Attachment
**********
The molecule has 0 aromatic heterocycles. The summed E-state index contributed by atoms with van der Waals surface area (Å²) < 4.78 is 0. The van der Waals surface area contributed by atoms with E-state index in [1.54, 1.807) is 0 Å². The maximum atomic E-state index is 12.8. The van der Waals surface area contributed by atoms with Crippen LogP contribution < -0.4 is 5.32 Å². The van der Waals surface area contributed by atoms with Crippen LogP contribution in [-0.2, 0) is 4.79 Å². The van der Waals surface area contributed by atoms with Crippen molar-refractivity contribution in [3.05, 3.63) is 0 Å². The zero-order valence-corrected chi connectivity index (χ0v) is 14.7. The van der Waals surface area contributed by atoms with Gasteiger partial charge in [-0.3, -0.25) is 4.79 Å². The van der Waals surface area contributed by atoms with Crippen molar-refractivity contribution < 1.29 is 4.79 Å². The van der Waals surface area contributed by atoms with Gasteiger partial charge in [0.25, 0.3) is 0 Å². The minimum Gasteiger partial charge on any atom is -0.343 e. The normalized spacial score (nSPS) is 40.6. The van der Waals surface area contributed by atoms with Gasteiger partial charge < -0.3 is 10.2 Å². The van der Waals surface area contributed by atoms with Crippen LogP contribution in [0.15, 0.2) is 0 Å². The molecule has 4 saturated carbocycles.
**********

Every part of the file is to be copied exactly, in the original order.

The molecule has 0 aromatic heterocycles. The summed E-state index contributed by atoms with van der Waals surface area (Å²) < 4.78 is 0. The van der Waals surface area contributed by atoms with E-state index in [1.54, 1.807) is 0 Å². The maximum atomic E-state index is 12.8. The van der Waals surface area contributed by atoms with Crippen LogP contribution < -0.4 is 5.32 Å². The van der Waals surface area contributed by atoms with Crippen LogP contribution in [-0.2, 0) is 4.79 Å². The van der Waals surface area contributed by atoms with Crippen molar-refractivity contribution in [3.05, 3.63) is 0 Å². The zero-order valence-corrected chi connectivity index (χ0v) is 14.7. The van der Waals surface area contributed by atoms with Gasteiger partial charge in [-0.3, -0.25) is 4.79 Å². The van der Waals surface area contributed by atoms with Crippen molar-refractivity contribution < 1.29 is 4.79 Å². The van der Waals surface area contributed by atoms with Gasteiger partial charge in [0.25, 0.3) is 0 Å². The minimum Gasteiger partial charge on any atom is -0.343 e. The normalized spacial score (nSPS) is 40.6. The van der Waals surface area contributed by atoms with Gasteiger partial charge < -0.3 is 10.2 Å². The van der Waals surface area contributed by atoms with Crippen LogP contribution in [0.15, 0.2) is 0 Å². The molecule has 4 saturated carbocycles.